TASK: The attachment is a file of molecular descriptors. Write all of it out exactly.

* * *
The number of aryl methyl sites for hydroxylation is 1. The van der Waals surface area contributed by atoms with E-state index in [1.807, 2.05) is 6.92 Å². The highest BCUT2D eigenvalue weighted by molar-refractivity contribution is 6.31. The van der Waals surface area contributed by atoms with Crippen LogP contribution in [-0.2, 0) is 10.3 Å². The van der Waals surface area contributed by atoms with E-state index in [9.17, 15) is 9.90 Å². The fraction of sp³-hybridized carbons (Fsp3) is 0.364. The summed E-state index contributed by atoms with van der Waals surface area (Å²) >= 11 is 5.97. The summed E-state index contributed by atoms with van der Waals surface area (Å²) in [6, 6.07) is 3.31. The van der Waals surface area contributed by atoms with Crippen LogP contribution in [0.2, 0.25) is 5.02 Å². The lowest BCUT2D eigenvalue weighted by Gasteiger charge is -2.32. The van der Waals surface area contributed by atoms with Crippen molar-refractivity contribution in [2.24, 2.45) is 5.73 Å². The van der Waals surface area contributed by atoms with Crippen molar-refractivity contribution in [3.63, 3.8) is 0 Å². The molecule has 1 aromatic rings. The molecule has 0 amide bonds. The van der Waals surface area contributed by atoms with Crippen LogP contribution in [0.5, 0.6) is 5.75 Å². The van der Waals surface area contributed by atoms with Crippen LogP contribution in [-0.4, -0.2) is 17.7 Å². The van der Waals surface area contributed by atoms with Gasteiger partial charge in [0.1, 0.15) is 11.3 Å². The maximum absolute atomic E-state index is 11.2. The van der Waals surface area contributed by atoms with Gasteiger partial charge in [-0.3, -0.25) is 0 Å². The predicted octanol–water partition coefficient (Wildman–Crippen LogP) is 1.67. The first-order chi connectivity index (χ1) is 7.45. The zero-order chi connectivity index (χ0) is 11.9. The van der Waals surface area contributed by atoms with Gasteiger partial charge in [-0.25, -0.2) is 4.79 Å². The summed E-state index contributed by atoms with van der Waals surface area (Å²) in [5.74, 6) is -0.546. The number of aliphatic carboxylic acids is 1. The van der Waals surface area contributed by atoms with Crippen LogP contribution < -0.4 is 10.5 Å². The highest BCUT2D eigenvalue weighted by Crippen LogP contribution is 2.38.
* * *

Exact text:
The number of aryl methyl sites for hydroxylation is 1. The van der Waals surface area contributed by atoms with E-state index in [1.807, 2.05) is 6.92 Å². The highest BCUT2D eigenvalue weighted by molar-refractivity contribution is 6.31. The van der Waals surface area contributed by atoms with Crippen LogP contribution in [-0.2, 0) is 10.3 Å². The van der Waals surface area contributed by atoms with E-state index in [9.17, 15) is 9.90 Å². The fraction of sp³-hybridized carbons (Fsp3) is 0.364. The summed E-state index contributed by atoms with van der Waals surface area (Å²) >= 11 is 5.97. The summed E-state index contributed by atoms with van der Waals surface area (Å²) in [6, 6.07) is 3.31. The van der Waals surface area contributed by atoms with Crippen LogP contribution in [0.2, 0.25) is 5.02 Å². The lowest BCUT2D eigenvalue weighted by Gasteiger charge is -2.32. The van der Waals surface area contributed by atoms with Crippen molar-refractivity contribution in [2.24, 2.45) is 5.73 Å². The van der Waals surface area contributed by atoms with Crippen molar-refractivity contribution in [3.63, 3.8) is 0 Å². The molecule has 1 aromatic rings. The molecule has 0 amide bonds. The van der Waals surface area contributed by atoms with Crippen LogP contribution in [0.5, 0.6) is 5.75 Å². The van der Waals surface area contributed by atoms with Crippen LogP contribution in [-0.4, -0.2) is 17.7 Å². The van der Waals surface area contributed by atoms with Gasteiger partial charge in [0.1, 0.15) is 11.3 Å². The maximum absolute atomic E-state index is 11.2. The van der Waals surface area contributed by atoms with Gasteiger partial charge in [-0.3, -0.25) is 0 Å². The predicted octanol–water partition coefficient (Wildman–Crippen LogP) is 1.67. The first-order chi connectivity index (χ1) is 7.45. The zero-order chi connectivity index (χ0) is 11.9. The van der Waals surface area contributed by atoms with Gasteiger partial charge in [-0.25, -0.2) is 4.79 Å². The summed E-state index contributed by atoms with van der Waals surface area (Å²) in [5.74, 6) is -0.546. The number of aliphatic carboxylic acids is 1. The van der Waals surface area contributed by atoms with Crippen LogP contribution < -0.4 is 10.5 Å². The highest BCUT2D eigenvalue weighted by Crippen LogP contribution is 2.38.